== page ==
Published in June 2022

The capacity of sand dams to regreen areas offers a wonderful visual representation of the change they can influence. Speaking with community members in southern Ethiopia, we learn how peoples' lives are changed by sand dams just as much as their local environment is.

The Benatsemay district, or "Woreda" as it is known locally, is located in the South Omo zone of southern Ethiopia. Across Ethiopia, each Woreda is divided into 34 sub-districts, or "Kebeles", that form the smallest administrative units in the country. Among these Kebeles in Benatsemay is Mukecha, home to around 2,200 people who rely heavily on rearing livestock to support their livelihoods.

For a long time, community members in Mukecha did not have access to a clean and adequate water supply, so were forced to dig scoop holes in river channels to acquire the water they needed to survive. This meant daily journeys of up to three kilometres for most households to collect from an often-contaminated water supply, leading many to suffer from waterborne diseases.

In 2021, the Mukecha community partnered with Sand Dams Worldwide, and our in-country partners Action For Development (AFD), to construct the Mukecha sand dam in a nearby river channel, with funding from Jersey Overseas Aid, Isle of Man Government and the Beatrice Laing Trust. Completed in November 2021, the dam now provides clean water to the local community less than 30 minutes journey from their homes. This has had a profound impact on the lives of the local people, for whom the benefits have included safer journeys to collect water, a reduced prevalence of waterborne diseases, and more time to spend on their other productive daily activities.

Among the locals of the Mukecha community was Bergi Bura, a 46-year-old woman with eight children who described the sand dam project as "a gift from God". Following the completion of the dam, she told us that she sees the struggle and drudgery of fetching water, particularly in the dry season, as a thing of the past.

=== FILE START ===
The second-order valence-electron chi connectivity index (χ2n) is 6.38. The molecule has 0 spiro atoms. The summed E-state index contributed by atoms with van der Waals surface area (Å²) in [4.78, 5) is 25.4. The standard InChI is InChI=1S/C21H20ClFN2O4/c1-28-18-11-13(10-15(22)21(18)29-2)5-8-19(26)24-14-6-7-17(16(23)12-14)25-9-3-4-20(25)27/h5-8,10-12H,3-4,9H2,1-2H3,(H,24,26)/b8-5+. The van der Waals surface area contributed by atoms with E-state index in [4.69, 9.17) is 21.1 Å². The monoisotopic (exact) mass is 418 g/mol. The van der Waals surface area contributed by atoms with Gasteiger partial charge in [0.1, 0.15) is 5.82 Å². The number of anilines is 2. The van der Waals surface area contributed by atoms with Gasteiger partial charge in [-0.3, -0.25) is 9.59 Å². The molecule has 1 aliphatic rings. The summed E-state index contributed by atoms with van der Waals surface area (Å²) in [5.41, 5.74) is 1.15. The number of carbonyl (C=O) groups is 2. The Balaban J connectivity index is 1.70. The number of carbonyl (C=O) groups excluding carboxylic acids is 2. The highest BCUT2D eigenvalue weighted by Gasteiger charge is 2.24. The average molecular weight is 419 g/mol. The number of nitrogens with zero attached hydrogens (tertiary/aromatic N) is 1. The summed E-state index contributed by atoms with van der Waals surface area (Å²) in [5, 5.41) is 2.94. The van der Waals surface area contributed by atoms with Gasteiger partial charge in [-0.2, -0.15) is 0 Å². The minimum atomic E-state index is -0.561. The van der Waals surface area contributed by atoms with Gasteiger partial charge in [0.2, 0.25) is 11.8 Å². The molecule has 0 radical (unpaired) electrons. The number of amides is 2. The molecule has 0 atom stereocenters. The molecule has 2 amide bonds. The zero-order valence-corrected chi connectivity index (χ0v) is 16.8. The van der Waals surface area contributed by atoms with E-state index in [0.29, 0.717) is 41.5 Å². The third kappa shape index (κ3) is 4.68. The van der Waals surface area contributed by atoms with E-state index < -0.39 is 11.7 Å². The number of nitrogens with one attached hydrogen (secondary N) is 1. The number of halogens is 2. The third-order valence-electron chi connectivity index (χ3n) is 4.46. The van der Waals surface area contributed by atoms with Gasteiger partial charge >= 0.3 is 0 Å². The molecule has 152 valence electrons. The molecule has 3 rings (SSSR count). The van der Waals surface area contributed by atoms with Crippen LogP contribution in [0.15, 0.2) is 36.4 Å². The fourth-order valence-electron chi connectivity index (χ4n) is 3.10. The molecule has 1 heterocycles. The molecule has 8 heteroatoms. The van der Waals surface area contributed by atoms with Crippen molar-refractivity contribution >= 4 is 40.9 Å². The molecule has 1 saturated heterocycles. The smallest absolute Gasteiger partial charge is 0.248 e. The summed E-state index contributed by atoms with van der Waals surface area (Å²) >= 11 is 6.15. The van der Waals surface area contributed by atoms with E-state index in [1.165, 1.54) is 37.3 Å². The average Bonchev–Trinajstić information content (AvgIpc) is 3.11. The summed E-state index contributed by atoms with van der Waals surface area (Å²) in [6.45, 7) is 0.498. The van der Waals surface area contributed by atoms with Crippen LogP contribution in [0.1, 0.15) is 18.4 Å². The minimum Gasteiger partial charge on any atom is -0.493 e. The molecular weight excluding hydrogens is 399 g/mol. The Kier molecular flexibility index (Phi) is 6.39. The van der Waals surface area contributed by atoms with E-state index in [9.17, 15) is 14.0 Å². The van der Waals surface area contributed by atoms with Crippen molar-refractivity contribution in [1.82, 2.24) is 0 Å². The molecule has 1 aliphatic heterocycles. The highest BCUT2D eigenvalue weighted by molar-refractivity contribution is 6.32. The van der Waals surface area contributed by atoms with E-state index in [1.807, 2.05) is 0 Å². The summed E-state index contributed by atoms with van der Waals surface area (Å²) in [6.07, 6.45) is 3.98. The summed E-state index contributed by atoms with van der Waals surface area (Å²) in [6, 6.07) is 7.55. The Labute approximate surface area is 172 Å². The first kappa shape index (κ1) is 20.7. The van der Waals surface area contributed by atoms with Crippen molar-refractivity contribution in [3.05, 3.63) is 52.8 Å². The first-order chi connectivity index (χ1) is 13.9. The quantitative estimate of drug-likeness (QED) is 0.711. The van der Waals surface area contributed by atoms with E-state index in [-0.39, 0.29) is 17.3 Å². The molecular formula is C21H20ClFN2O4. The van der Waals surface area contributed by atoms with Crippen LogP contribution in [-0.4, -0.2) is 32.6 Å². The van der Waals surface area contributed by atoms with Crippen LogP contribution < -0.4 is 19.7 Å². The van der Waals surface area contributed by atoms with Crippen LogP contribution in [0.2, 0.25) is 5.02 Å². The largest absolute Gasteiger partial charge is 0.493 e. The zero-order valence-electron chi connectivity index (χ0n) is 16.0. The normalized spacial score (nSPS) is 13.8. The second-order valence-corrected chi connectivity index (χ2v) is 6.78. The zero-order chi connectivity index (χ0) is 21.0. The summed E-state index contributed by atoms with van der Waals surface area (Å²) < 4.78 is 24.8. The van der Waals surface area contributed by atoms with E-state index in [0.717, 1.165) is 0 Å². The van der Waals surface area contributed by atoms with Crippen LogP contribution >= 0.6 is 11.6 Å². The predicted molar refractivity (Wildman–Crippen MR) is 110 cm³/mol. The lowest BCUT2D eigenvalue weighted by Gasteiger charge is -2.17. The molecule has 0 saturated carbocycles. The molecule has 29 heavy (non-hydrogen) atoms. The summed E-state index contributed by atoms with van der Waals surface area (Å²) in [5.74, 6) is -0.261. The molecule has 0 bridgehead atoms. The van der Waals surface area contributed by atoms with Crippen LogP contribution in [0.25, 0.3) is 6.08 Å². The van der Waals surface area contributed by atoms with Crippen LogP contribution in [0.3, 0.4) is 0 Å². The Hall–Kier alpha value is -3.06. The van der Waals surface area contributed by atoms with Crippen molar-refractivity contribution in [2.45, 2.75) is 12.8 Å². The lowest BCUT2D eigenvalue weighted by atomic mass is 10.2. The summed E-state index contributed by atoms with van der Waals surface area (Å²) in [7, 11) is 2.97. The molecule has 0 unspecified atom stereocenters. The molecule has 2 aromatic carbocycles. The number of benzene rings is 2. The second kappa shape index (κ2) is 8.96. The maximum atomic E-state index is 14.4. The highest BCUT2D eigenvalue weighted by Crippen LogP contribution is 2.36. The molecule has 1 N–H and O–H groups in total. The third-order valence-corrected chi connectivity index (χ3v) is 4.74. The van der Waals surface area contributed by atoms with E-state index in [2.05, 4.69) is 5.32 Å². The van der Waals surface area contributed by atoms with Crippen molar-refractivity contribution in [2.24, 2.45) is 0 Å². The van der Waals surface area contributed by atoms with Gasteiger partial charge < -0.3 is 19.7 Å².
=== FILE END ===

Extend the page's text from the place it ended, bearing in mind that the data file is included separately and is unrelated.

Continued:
Bergi and the other women in the local area used to travel long distances to get water, a journey which she described as unsafe and inadequate to meet all of her household’s water needs.

Bergi Bura, Mukecha community member - Ethiopia"Women and girls were expected to wake up early, sometimes as early as 5:00am, to fetch water over long distances. I am thankful to God and those who supported us that adequate water is now available in my community."

Bergi Bura, Mukecha community member, southern Ethiopia.

Another community member we spoke with is Bona Torsi, a 47-year-old woman with six children. She explains that in the local culture, fetching water is a responsibility that falls predominantly on women, who would often have to walk for up to four hours a day while their children remained at home. After this journey, women were often exhausted and struggled to complete their other daily responsibilities, such as collecting firewood and cooking. This was further compounded by issues of sickness caused by contaminated sources, as well as the water needs of peoples’ livestock.

Bona went on to express her gratitude for the occurrence of the sand dam project in Mukecha, sharing how it has relieved a great burden from the women of the community in particular.

"Now, fetching water is no longer such a burden. We can get drinkable water within less than 30 minutes’ walk from our homes and even our livestock can get water nearby." She tells us. "There is no need to take long journeys to fetch from unprotected water sources, as we did previously. Now our families can also help us with this task."

Bona proclaims that the greatest benefit of all is the absence of waterborne diseases, with the community being less vulnerable to disease outbreaks than ever before. She also shares her experience of agricultural training sessions, which have helped the community to get the most out of their sand dam and affect positive change in terms of their natural environment. She concludes with the powerful statement that their local area "is changing from a dry land into a green one".

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